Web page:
Another thing I just want to speak to is transition. So considering that once the new measures come into force, some people will already be receiving parental benefits. If that’s the case, they will continue to receive standard parental benefits, which is what they’re effectively on right now.

NS: But if you’re on maternity leave now and they’re receiving maternity benefits, and they don’t start their parental benefits until after the effective date, then they can choose standard or extended.

AB: That’s right. So access for the extended option will occur once for a birth or an adoption that occurs after coming into force and, provided they have not yet started parental benefits, they have a choice even if they’ve already started maternity benefits.

NS: Okay, great. So parents have a lot to consider when they’re trying to decide between the standard or extended parental options. Obviously there are family implications—certainly careers. Some careers, even a year away from a career may have negative consequences and the 18 months may be impossible. Obviously the math is important, so some families may choose the extended benefits because they’re factoring in the high cost of infant care and the math works out that way. There may not be any child care available so they have no choice but to extend, or they may have a return to work implication based on their employer or the type of work that they’re doing. They may be able to phase back to work. If somebody were to phase back to work and be working say part-time while receiving benefits, what’s the impact on that family?

AB: Okay. So under the EI program, it is possible to combine work with EI benefits. In the case of somebody who is phasing back to work, there is a specific time period during which they may receive EI benefits. And if a parent is earning some income while they’re on parental benefits, then their EI benefits will be reduced essentially $0.50 on the dollar because, from the program perspective, there’s less need for income support if they’re earning income.

NS: Right. Okay. The other considerations that parents have to make are what are their workplace policies and programs, top-up, for example. Is the employer going to supplement the EI benefits? We’ll talk more about that later on in the call, but also what’s available in the community in terms of parenting programs or the like.

So why don’t we walk through a couple of specific scenarios to try to make this a little less complicated. So why don’t we start off with one parent standard benefits, one parent receiving everything.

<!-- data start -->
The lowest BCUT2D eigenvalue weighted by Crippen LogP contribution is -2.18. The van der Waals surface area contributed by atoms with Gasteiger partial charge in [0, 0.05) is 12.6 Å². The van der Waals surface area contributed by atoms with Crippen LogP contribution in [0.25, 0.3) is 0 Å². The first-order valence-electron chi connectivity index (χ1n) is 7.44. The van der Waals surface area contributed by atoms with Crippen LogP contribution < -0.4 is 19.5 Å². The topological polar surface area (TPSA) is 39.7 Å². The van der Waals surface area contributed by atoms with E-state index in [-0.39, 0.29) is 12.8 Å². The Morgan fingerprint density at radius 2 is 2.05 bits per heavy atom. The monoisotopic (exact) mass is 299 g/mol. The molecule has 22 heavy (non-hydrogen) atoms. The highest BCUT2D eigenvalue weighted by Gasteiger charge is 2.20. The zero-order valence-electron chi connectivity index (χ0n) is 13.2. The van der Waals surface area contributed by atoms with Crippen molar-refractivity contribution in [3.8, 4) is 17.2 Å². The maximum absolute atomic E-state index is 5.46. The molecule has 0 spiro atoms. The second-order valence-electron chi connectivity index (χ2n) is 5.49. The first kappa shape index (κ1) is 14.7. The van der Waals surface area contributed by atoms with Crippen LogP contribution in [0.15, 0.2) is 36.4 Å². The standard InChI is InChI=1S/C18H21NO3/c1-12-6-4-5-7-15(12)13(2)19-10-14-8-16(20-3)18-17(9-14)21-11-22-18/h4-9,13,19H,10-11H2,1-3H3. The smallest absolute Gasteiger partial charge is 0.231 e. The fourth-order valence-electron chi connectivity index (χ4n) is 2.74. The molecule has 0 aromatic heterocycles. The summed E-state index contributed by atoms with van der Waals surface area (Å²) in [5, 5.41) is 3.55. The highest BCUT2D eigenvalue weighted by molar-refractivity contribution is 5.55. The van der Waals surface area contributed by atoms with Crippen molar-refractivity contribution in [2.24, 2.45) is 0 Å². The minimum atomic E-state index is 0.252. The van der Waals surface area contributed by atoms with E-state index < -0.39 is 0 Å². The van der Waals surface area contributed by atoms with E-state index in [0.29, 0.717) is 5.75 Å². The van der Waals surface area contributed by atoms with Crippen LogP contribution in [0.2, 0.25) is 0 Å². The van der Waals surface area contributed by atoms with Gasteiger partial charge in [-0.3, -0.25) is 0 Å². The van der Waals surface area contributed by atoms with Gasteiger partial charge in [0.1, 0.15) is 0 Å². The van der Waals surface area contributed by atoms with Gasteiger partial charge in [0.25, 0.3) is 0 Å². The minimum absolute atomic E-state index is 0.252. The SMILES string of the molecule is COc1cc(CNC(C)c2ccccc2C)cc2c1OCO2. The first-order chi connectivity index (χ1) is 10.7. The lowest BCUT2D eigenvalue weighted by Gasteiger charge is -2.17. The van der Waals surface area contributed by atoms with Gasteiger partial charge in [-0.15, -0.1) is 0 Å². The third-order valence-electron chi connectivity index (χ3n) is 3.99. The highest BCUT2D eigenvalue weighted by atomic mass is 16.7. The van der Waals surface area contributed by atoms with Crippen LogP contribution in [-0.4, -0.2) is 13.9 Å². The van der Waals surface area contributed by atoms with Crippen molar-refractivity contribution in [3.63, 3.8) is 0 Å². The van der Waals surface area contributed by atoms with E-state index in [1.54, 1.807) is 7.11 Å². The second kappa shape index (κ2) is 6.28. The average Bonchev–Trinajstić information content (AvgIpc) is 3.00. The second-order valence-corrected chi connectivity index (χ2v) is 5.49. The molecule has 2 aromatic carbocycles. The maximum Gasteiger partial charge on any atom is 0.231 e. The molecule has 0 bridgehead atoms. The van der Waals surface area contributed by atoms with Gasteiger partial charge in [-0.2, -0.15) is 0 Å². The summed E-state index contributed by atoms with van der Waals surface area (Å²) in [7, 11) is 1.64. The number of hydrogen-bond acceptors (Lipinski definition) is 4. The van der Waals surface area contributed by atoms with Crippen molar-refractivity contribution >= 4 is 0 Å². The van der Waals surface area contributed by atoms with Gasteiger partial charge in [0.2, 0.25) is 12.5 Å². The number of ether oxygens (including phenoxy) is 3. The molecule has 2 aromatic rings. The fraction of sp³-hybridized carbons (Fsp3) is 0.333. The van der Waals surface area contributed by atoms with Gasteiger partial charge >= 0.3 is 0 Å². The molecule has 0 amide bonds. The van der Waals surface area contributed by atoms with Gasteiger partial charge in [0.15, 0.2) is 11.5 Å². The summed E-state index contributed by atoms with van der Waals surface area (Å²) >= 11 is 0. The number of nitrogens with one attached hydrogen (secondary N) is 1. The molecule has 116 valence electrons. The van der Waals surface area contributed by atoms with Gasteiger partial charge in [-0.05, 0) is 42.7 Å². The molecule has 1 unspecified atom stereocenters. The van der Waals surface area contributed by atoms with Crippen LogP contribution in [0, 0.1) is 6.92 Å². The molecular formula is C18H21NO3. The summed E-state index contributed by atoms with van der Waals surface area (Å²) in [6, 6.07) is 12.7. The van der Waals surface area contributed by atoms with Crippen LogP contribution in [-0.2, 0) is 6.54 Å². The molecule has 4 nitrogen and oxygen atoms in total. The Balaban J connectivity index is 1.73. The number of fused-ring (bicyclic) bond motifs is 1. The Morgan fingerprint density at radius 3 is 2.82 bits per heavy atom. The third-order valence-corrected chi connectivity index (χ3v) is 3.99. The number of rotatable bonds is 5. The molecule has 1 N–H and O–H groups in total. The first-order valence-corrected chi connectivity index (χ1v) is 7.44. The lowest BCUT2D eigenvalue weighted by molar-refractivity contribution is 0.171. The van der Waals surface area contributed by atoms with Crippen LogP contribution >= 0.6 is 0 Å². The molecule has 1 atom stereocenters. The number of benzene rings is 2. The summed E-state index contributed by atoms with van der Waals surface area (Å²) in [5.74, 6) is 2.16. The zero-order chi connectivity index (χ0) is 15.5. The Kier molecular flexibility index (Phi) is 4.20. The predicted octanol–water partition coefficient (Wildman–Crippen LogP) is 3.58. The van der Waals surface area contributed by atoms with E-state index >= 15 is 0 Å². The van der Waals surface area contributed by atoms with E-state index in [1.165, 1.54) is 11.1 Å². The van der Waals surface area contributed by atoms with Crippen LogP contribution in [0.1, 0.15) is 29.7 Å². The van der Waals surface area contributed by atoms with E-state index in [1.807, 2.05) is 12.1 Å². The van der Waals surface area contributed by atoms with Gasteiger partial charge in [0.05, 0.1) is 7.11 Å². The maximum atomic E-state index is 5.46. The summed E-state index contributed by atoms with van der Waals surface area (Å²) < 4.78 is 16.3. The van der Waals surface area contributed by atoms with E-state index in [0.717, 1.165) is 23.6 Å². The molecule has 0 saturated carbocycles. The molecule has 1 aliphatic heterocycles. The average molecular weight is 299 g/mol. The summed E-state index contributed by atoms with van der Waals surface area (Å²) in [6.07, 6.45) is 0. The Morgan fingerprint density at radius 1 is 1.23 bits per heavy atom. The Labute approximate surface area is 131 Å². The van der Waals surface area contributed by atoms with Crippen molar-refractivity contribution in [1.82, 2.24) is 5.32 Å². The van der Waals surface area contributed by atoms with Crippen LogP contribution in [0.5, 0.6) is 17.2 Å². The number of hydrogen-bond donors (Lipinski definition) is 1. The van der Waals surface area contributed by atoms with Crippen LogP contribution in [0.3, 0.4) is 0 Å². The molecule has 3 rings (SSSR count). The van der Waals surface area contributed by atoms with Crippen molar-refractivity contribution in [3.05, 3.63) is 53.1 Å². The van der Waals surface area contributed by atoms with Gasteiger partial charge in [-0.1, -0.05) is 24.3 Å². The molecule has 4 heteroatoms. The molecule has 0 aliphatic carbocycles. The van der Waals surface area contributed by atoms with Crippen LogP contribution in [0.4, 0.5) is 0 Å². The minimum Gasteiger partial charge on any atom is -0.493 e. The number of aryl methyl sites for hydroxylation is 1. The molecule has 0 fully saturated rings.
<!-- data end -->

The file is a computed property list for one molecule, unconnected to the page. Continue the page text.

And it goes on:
AB: Okay. Let’s take a look at that scenario then. We’ve got a couple here, Martine and Ibrahim, who are expecting their second child, and they’ve decided that Martine will take all of the maternity parental benefits and she earns $60,000 per year. Now if she chooses the standard option, she’s eligible for up to 35 weeks of parental benefits that would be paid at the 55 percent replacement rate. The maternity benefits would also be paid at the 55 percent replacement rate and she’s receiving $543 per week because she is at the maximum based on her annual income. In total, over a 12-month period, she would be able to receive approximately $27,000.

NS: Okay. So fairly standard. This is what a typical parental maternity benefit has been for the last several years now. So let’s look at another scenario where we’re going to have two parents sharing the parental benefits.

AB: Just before we get to that scenario, Nora, why don’t we take a look at if Martine makes the choice to take extended parental.

NS: Yes. Okay.

AB: So with the other option, they would still see maternity benefits paid at 55 percent for 15 weeks, but if she takes the option for the extended duration of parental benefits, she’d have benefits over 61 weeks, a longer period, but paid at a lower replacement rate: so $326 per week. So that’s the main difference, receiving benefits over a longer period but at a lower rate. The total amount you’ll see is roughly $28,000, very comparable to what she would have received under the other scenario, because essentially the EI benefits are being pro-rated over the longer 18-month duration.

NS: Got it, okay. So now let’s look at scenario where two parents are going to share a standard benefit.

AB: Okay. So this time we’ve got Jessica and Jean expecting their first child and they’ve decided that they’ll share parental benefits, both of them are earning $60,000 per year. They’ve decided that Jessica will take 25 weeks of parental benefits and Jean will take 10 weeks of the total 35. So now we take a look at the math, similar to what we saw in the last example, Jessica would receive 15 weeks maternity, 25 parental for a total of $21,700 in EI maternity and parental benefits over about a 10-month period. Jean would be eligible to receive the 10 weeks in parental benefits for about $5,400 in total. The total amount that they receive being the same as if one person took all of the benefits because they are receiving—they have the same income.

NS: Okay, now let’s say that Jean is actually Gene and Jessica and Gene are in a same-sex relationship and one of them has given birth. There is no change in that.

AB: That’s correct.

NS: If neither one of them gives birth, then neither one of them is eligible for the maternity benefits, but they can continue to split the parental benefits in this example.

AB: That’s also correct.

NS: Okay. So let’s move on to the even more complicated two parents with extended benefits.

AB: Okay. So here what we see now is that with a longer duration, the 61 weeks of parental benefits, this does offer new opportunities in terms of sharing. For example, one parent might want to take a total of 12 months and another parent to take a total of 6 months. Let’s take a look at this scenario here. Jessica has decided to take 45 weeks of parental benefits and Jean will be taking 16 weeks of parental benefits. The total there again is 61. So, to see what they would receive then over that period of up to 18 months is that Jessica could receive here about $23,000 in EI benefits and Jean would receive about $5,000 in parental benefits.

NS: Okay. And like the previous example, if Jean is partnered with Jeff instead of Jessica, then neither one of them, because neither one of them can give birth, neither one can qualify for maternity benefit but they can continue in this scenario with the split any way they choose at 33 percent of earnings for a total of 61 weeks.